I was thinking about buying TAV myself, but may have to look at XDV a little more closely as well as a way to invest stocks with higher dividend-yields and slightly lower P/E ratios compared to XIC. I still wish there was more choice in the Canadian ETF and index market and if I had a bit more money I would forget ETFs altogether and just make my own index (0% MER), starting with equal amounts of the top 10 holdings of the large-cap Canadian indexes.
I’ve often heard the suggestion that if you are expecting to get a raise in the near future, make your RRSP contributions now, but wait until you are in that higher tax bracket to make that RRSP deduction. You’ll find this advice in many sources.
Is hoarding the generated deductions until you can make the most use of them, ie. when you are in the highest tax bracket a beneficial strategy? Let’s analyze the two cases:
- If I use the RRSP tax deduction now, I can take the tax refund I receive in April and invest it now, rather than later.
Let’s say my marginal tax rate is T1. So making an RRSP deduction of R now will generate an RT1 tax credit in April. Let’s say that I am planning on getting a raise, or changing to a new, higher-paying career n years from now. Let’s assume I can reinvest my tax rebate and earn an annual rate of return of i. So in n years, my tax rebate will have grown to R(T1)(1+i)n.
- If I instead use the RRSP tax deduction later, when I am in a higher tax bracket of T2, I will get a larger tax refund, but I will have lost out on any earnings my money might have made in 1). My tax refund will be RT2.
So, it makes sense to take that RRSP deduction if T1(1+i)n > T2. It doesn’t look so complicated after all. Let’s plug in some numbers. Let’s say that you’re currently in a 31% tax bracket, and are expecting to move into the 38% tax bracket in the future. Let’s also assume that i=7%. Solving for n, we get n > 3. So if you are expecting a raise more than 3 years in the future, it makes sense to make that RRSP deduction now. And a smaller change from the 31% tax bracket to the 34% tax bracket yields n > 1.4. You can also fix your time n and solve for the new tax bracket T2.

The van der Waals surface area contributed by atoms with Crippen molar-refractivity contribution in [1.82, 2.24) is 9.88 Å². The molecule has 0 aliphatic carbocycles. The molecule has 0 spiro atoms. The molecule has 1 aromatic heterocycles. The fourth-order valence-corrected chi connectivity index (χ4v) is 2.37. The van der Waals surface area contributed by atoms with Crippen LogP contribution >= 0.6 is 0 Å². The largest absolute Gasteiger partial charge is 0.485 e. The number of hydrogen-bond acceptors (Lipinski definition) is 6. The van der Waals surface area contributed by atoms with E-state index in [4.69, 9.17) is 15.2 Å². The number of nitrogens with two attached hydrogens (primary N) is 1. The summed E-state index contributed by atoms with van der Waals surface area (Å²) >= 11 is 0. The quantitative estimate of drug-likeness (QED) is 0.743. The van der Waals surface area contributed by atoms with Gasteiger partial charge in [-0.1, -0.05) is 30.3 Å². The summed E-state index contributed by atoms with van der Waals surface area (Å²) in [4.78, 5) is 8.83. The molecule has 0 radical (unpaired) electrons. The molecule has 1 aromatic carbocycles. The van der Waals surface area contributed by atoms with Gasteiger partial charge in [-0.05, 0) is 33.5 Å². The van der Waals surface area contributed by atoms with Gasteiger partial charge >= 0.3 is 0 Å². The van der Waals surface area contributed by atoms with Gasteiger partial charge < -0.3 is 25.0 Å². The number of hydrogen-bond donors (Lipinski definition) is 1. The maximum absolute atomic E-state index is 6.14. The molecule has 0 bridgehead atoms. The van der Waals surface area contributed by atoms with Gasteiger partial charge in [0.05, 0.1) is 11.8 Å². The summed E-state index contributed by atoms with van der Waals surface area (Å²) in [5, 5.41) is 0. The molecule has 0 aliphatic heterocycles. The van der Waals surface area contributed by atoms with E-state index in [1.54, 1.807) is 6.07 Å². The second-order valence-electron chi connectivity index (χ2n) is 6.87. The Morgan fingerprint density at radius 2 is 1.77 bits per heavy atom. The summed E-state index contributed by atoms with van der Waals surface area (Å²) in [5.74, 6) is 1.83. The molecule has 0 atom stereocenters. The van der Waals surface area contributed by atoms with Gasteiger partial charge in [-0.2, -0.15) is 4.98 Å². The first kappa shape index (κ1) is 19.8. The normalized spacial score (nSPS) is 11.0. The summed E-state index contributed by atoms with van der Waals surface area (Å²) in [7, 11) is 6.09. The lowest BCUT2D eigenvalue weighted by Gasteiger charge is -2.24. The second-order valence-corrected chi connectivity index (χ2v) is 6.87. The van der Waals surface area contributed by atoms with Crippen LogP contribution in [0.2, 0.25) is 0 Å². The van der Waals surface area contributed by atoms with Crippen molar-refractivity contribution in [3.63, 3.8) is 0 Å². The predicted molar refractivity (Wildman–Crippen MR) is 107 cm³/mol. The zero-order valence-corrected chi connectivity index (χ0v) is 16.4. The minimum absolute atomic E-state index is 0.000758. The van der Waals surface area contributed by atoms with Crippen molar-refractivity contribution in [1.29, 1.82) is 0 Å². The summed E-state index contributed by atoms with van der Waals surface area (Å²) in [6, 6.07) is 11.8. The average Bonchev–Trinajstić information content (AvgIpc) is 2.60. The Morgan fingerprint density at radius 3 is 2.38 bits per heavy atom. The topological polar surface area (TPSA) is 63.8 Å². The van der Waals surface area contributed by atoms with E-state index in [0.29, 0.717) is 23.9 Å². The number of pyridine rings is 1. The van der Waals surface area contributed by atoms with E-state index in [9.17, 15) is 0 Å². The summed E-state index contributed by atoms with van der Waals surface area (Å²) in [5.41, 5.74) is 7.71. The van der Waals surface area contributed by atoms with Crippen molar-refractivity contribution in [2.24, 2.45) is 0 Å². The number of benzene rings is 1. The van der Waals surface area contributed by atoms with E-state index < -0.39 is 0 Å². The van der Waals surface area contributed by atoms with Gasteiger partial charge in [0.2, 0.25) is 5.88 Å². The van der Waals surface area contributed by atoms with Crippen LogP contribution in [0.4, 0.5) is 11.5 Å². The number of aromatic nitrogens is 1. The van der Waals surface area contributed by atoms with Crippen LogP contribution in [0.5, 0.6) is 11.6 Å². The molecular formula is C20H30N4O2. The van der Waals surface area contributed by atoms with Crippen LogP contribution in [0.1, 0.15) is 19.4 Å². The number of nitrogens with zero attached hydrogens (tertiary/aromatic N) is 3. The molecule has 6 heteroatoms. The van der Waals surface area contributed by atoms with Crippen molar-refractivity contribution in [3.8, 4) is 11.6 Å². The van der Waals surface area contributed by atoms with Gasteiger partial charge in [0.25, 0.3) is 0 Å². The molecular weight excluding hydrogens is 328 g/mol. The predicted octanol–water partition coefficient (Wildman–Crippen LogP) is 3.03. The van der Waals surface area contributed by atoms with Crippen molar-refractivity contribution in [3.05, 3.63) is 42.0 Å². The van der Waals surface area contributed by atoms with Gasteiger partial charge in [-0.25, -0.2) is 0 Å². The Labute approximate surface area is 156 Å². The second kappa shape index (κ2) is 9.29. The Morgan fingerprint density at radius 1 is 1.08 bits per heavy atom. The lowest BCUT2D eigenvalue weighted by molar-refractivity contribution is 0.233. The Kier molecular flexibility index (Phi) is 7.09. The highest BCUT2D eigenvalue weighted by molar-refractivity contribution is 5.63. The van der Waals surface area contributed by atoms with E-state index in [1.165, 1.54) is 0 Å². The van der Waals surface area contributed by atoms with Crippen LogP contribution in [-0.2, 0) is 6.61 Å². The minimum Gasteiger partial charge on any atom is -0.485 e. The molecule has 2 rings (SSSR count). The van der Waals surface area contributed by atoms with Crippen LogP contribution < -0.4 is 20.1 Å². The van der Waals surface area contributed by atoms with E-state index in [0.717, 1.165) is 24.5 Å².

Since raises are hard to predict with certainty, delaying RRSP deductions will most likely only make sense for people who are moving up several tax brackets (ie. those going to school earning summer/co-op income while making RRSP contributions and transitioning to full-time careers). Although even in this case, because it is not possible to predict the future, I would take the tax rebate now rather than later.
It is important to realize the difference between contributions and deductions. There is no reason why you shouldn’t make those contributions as soon as possible. I’ve heard people telling me before, to not put money into RRSPs until you are older and “until you have taxable income are able to make use of them.” This is utter nonsense and comes from the confusion between contributions and deductions. Most working adults make their contributions and deduct the full amount on their next tax return, so contributions, to them, are one and the same. But in general, they aren’t.
Make your contributions as early as you want (as soon as you have the room) so it can grow inside the RRSP without having to pay tax on any dividends or capital gains you might generate when you buy & sell. Use your deductions later on, as soon as you have taxable income, or later, if you plan on getting a raise (check to see if it’s worthwhile using the formula above).